CB92 MYP Year 3 Syllabus
Instructor's Name: Mrs. Procopio
Course Name: IB Animation Studio
Course #: CB92
Grade Level: 6, 7 and 8
Course Description: Students explore the developmental history of animation, practice animation techniques, and create movies with animation software. Students apply the IB Design Cycle as they build Animation ePortfolios and present their techniques, creations and research topics for peer- and self-assessment. In this project-based course, emphasis is placed upon time management, project management, and personal responsibility. Students' projects are assessed with IB Criteria.
Supplies: USB drives are not permitted at the Mesa Academy! Students are required to bring the following supplies to class each day:
- Inexpensive pair of earbuds (purchase at the dollar store)
- Helpful classroom donations - Kleenex and hand sanitizer
I. Course Outline
CB92 IB Animation Studio is an introduction to animation development course as outlined in the International Baccalaureate Middle Years Programme (MYP) Year 3 for Digital Design, Arizona CTE Career Preparation Standards for Animation, and the Arizona College and Career Ready Standards for English Language Arts and Literacy in History/Social Studies, Science and Technical Subjects.
Throughout this course, IB students will be asked to reflect on their progress along the Learner Profile continuum, which includes becoming motivated and principled learners. Students will expand their global outlook through research, problem-solving, and communication.
The key concepts for this course are creativity and systems, with related concepts of form, function and innovation. Content instruction is based upon the 12 Principles of Animation, which students will explore and apply to their own creations. Related concepts will include pre-production, production, post-production, quality assurance, and presentation phases of animation. Students will create and present an ePortfolio that showcases their research, animation techniques and animation creations.
II. IB Aims and Objectives
The aims of MYP Year 3 – CB92 are to encourage and enable students to:
- enjoy the design process, develop an appreciation of its elegance and power, develop knowledge, understand and skills from different disciplines to design and create solutions to problems using the design cycle.
- use and apply technology effectively as a means to access, process and communicate information, model and create solutions, and to solve problems.
- develop an appreciation of the impact of design innovations for life, global society and environments.
- appreciate past, present and emerging design within cultural, political, social, historical and environmental contexts,
- develop respect for others’ viewpoints and appreciate alternative solutions to problems,
- act with integrity and honesty, and take responsibility for their own actions by developing effective working practices.
The objectives of MYP Design courses are to encourage and enable students to:
- Investigate a problem
- Plan a solution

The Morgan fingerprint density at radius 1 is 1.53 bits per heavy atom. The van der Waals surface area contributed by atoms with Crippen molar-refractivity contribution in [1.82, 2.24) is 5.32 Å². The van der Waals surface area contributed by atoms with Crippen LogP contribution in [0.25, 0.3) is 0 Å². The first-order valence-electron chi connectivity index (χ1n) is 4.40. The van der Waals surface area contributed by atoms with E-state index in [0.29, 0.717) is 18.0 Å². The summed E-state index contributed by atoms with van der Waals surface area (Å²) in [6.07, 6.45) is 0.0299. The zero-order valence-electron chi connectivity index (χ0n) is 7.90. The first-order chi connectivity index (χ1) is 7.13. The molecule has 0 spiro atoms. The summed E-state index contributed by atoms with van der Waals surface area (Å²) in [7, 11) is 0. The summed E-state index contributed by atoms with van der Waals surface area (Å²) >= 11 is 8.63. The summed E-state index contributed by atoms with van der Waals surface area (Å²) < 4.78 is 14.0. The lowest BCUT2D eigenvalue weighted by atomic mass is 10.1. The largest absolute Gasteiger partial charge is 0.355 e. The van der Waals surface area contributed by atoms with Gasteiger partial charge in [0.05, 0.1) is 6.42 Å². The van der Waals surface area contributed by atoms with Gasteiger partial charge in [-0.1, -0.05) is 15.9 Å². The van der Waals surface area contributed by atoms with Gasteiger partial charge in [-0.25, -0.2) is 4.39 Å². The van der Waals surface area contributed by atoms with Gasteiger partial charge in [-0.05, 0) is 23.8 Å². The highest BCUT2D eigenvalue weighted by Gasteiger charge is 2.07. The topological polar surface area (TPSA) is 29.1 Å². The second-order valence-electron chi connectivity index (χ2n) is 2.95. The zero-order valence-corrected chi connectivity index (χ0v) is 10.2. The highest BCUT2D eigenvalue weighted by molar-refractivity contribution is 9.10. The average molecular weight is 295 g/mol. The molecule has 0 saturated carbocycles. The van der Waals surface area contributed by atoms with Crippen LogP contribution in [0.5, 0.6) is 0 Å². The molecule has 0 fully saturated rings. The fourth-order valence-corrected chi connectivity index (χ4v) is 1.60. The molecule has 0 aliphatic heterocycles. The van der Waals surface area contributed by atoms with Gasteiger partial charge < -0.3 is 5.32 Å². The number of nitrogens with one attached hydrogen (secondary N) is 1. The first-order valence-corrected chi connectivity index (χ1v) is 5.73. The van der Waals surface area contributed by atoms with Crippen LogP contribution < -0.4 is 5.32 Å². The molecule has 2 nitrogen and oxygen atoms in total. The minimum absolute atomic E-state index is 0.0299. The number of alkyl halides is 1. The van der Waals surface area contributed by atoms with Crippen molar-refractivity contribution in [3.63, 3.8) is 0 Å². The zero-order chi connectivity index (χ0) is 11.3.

- Create a solution
- Evaluate a solution
While students will employ ICT (Information and Communication technology) skills throughout the semester, the focus of this class is DESIGN, not rote skill-building. Students should be able to:
- design authentic creations that are not the result of template application or secondary source compilations.
- explore, select and use ICT tools to solve real problems by creating a digital solution.
- demonstrate the acquisition of digital design skills by MYP Year 5.
- develop a
series of practical skills such as:
- generating original digital material
- programming software
- manipulating and combining images, text, video and audio, and
- converting solutions to different formats
Additionally, ATL (Approaches to Learning) is always present and helps students “learn to learn” with tools to enable them to become life-long, independent learners. ATL skills include thinking, social, communication, and research skills.
Major topics for this course are threefold: research (including the historical development of animation, famous animators and famous animations), production (animating with Adobe Animate CC), and presentation (developing an ePortfolio to showcase their work).
Units of study, including assignments, assessments and projects, are as follows (and subject to change, as needed):
|CB92 - IB Animation Studio Units of Study|
IV. Global Contexts
Global Contexts provide a framework on which to build each unit of study. The six Global Contexts will be integrated within the various units of study to reinforce the connections between concepts and problem-solving as it relates both to content and universal concepts. The six Contexts are Identities and Relationships, Scientific and Technical Innovation, Fairness and Development, Orientation in Space and Time, Globalization and Sustainability, and Personal and Cultural Expression; however, of particular emphasis in this subject content will be Personal and Cultural Expression Expression (histories of ideas, fields and disciplines, artistry, craft, creation, and beauty).